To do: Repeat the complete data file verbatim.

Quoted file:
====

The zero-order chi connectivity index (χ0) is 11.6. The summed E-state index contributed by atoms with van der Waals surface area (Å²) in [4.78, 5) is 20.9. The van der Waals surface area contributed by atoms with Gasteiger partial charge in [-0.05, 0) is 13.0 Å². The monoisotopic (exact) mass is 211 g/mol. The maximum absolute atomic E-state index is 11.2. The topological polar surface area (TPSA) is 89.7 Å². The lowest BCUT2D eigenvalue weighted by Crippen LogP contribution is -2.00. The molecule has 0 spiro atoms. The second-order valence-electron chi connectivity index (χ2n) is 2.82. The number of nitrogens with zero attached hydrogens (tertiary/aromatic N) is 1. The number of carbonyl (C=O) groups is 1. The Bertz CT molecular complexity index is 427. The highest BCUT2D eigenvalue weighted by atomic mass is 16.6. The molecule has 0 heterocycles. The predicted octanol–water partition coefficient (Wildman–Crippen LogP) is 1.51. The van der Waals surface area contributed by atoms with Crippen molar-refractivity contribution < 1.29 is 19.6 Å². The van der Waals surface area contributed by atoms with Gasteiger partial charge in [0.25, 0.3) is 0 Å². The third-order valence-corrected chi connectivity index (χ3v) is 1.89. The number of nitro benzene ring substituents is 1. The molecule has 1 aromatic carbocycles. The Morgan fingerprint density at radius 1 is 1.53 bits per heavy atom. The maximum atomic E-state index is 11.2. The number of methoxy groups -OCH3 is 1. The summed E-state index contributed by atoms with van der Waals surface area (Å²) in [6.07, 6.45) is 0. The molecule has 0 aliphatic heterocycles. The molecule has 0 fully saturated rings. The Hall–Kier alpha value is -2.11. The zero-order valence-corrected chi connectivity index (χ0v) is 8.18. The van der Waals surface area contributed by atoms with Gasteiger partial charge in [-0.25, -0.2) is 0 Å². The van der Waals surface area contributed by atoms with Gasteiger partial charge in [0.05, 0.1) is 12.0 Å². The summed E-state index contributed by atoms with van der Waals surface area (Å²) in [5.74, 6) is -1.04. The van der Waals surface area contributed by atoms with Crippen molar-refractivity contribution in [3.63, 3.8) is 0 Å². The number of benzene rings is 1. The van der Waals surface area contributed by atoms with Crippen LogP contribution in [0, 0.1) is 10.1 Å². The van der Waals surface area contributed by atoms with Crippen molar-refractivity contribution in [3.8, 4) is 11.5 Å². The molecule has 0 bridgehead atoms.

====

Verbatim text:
The zero-order chi connectivity index (χ0) is 11.6. The summed E-state index contributed by atoms with van der Waals surface area (Å²) in [4.78, 5) is 20.9. The van der Waals surface area contributed by atoms with Gasteiger partial charge in [-0.05, 0) is 13.0 Å². The monoisotopic (exact) mass is 211 g/mol. The maximum absolute atomic E-state index is 11.2. The topological polar surface area (TPSA) is 89.7 Å². The lowest BCUT2D eigenvalue weighted by Crippen LogP contribution is -2.00. The molecule has 0 spiro atoms. The second-order valence-electron chi connectivity index (χ2n) is 2.82. The number of nitrogens with zero attached hydrogens (tertiary/aromatic N) is 1. The number of carbonyl (C=O) groups is 1. The Bertz CT molecular complexity index is 427. The highest BCUT2D eigenvalue weighted by atomic mass is 16.6. The molecule has 0 heterocycles. The predicted octanol–water partition coefficient (Wildman–Crippen LogP) is 1.51. The van der Waals surface area contributed by atoms with Crippen molar-refractivity contribution < 1.29 is 19.6 Å². The van der Waals surface area contributed by atoms with Gasteiger partial charge in [0.25, 0.3) is 0 Å². The third-order valence-corrected chi connectivity index (χ3v) is 1.89. The number of nitro benzene ring substituents is 1. The molecule has 1 aromatic carbocycles. The Morgan fingerprint density at radius 1 is 1.53 bits per heavy atom. The maximum atomic E-state index is 11.2. The number of methoxy groups -OCH3 is 1. The summed E-state index contributed by atoms with van der Waals surface area (Å²) in [6.07, 6.45) is 0. The molecule has 0 aliphatic heterocycles. The molecule has 0 fully saturated rings. The Hall–Kier alpha value is -2.11. The zero-order valence-corrected chi connectivity index (χ0v) is 8.18. The van der Waals surface area contributed by atoms with Gasteiger partial charge in [-0.25, -0.2) is 0 Å². The van der Waals surface area contributed by atoms with Gasteiger partial charge in [0.05, 0.1) is 12.0 Å². The summed E-state index contributed by atoms with van der Waals surface area (Å²) in [5.74, 6) is -1.04. The van der Waals surface area contributed by atoms with Crippen molar-refractivity contribution in [3.63, 3.8) is 0 Å². The number of benzene rings is 1. The van der Waals surface area contributed by atoms with Crippen LogP contribution in [0, 0.1) is 10.1 Å². The van der Waals surface area contributed by atoms with Crippen molar-refractivity contribution in [3.8, 4) is 11.5 Å². The molecule has 0 bridgehead atoms.